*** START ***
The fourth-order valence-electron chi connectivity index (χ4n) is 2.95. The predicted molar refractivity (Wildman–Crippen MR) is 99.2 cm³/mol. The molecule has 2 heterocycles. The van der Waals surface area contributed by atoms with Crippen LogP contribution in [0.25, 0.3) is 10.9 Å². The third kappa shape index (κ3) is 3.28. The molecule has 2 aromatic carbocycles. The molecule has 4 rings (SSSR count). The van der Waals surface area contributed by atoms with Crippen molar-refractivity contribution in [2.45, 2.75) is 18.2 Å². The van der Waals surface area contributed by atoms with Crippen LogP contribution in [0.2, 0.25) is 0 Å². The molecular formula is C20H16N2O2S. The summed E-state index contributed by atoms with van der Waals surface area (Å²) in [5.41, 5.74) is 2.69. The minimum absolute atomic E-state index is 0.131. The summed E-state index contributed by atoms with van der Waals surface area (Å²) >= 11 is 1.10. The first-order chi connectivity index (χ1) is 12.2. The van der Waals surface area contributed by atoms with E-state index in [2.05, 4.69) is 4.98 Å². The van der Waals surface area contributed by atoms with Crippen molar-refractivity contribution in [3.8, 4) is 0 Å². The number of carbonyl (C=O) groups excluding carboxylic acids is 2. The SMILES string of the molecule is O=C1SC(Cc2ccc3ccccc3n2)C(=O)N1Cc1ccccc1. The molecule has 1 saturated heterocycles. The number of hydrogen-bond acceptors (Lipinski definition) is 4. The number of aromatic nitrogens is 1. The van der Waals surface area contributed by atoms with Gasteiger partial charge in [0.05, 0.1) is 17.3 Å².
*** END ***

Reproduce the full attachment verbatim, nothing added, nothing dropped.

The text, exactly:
The fourth-order valence-electron chi connectivity index (χ4n) is 2.95. The predicted molar refractivity (Wildman–Crippen MR) is 99.2 cm³/mol. The molecule has 2 heterocycles. The van der Waals surface area contributed by atoms with Crippen LogP contribution in [0.25, 0.3) is 10.9 Å². The third kappa shape index (κ3) is 3.28. The molecule has 2 aromatic carbocycles. The molecule has 4 rings (SSSR count). The van der Waals surface area contributed by atoms with Crippen molar-refractivity contribution in [2.45, 2.75) is 18.2 Å². The van der Waals surface area contributed by atoms with Crippen LogP contribution in [0.2, 0.25) is 0 Å². The molecular formula is C20H16N2O2S. The summed E-state index contributed by atoms with van der Waals surface area (Å²) in [5.41, 5.74) is 2.69. The minimum absolute atomic E-state index is 0.131. The summed E-state index contributed by atoms with van der Waals surface area (Å²) >= 11 is 1.10. The first-order chi connectivity index (χ1) is 12.2. The van der Waals surface area contributed by atoms with E-state index in [2.05, 4.69) is 4.98 Å². The van der Waals surface area contributed by atoms with Crippen molar-refractivity contribution in [3.8, 4) is 0 Å². The number of carbonyl (C=O) groups excluding carboxylic acids is 2. The SMILES string of the molecule is O=C1SC(Cc2ccc3ccccc3n2)C(=O)N1Cc1ccccc1. The molecule has 1 saturated heterocycles. The number of hydrogen-bond acceptors (Lipinski definition) is 4. The number of aromatic nitrogens is 1. The van der Waals surface area contributed by atoms with Gasteiger partial charge in [0.05, 0.1) is 17.3 Å².